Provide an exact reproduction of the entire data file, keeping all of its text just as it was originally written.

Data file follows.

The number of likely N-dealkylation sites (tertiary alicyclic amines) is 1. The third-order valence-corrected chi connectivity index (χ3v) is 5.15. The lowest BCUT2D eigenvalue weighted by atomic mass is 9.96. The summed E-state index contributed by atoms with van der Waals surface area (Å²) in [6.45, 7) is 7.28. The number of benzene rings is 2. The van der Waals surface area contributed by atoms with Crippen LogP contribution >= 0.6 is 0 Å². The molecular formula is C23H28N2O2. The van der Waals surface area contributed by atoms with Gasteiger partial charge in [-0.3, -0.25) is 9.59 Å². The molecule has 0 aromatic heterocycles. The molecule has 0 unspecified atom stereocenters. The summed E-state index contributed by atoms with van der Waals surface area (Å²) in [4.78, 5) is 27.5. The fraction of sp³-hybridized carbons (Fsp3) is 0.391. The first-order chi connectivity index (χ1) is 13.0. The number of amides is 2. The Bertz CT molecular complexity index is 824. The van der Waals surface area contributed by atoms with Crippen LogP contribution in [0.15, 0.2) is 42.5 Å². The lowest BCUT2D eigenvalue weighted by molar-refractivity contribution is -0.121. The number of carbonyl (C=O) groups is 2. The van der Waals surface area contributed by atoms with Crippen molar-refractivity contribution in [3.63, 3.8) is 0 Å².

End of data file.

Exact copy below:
The number of likely N-dealkylation sites (tertiary alicyclic amines) is 1. The third-order valence-corrected chi connectivity index (χ3v) is 5.15. The lowest BCUT2D eigenvalue weighted by atomic mass is 9.96. The summed E-state index contributed by atoms with van der Waals surface area (Å²) in [6.45, 7) is 7.28. The number of benzene rings is 2. The van der Waals surface area contributed by atoms with Crippen LogP contribution >= 0.6 is 0 Å². The molecular formula is C23H28N2O2. The van der Waals surface area contributed by atoms with Gasteiger partial charge in [-0.3, -0.25) is 9.59 Å². The molecule has 0 aromatic heterocycles. The molecule has 0 unspecified atom stereocenters. The summed E-state index contributed by atoms with van der Waals surface area (Å²) in [4.78, 5) is 27.5. The fraction of sp³-hybridized carbons (Fsp3) is 0.391. The first-order chi connectivity index (χ1) is 13.0. The number of amides is 2. The Bertz CT molecular complexity index is 824. The van der Waals surface area contributed by atoms with Crippen LogP contribution in [0.15, 0.2) is 42.5 Å². The lowest BCUT2D eigenvalue weighted by molar-refractivity contribution is -0.121. The number of carbonyl (C=O) groups is 2. The van der Waals surface area contributed by atoms with Crippen molar-refractivity contribution in [3.63, 3.8) is 0 Å².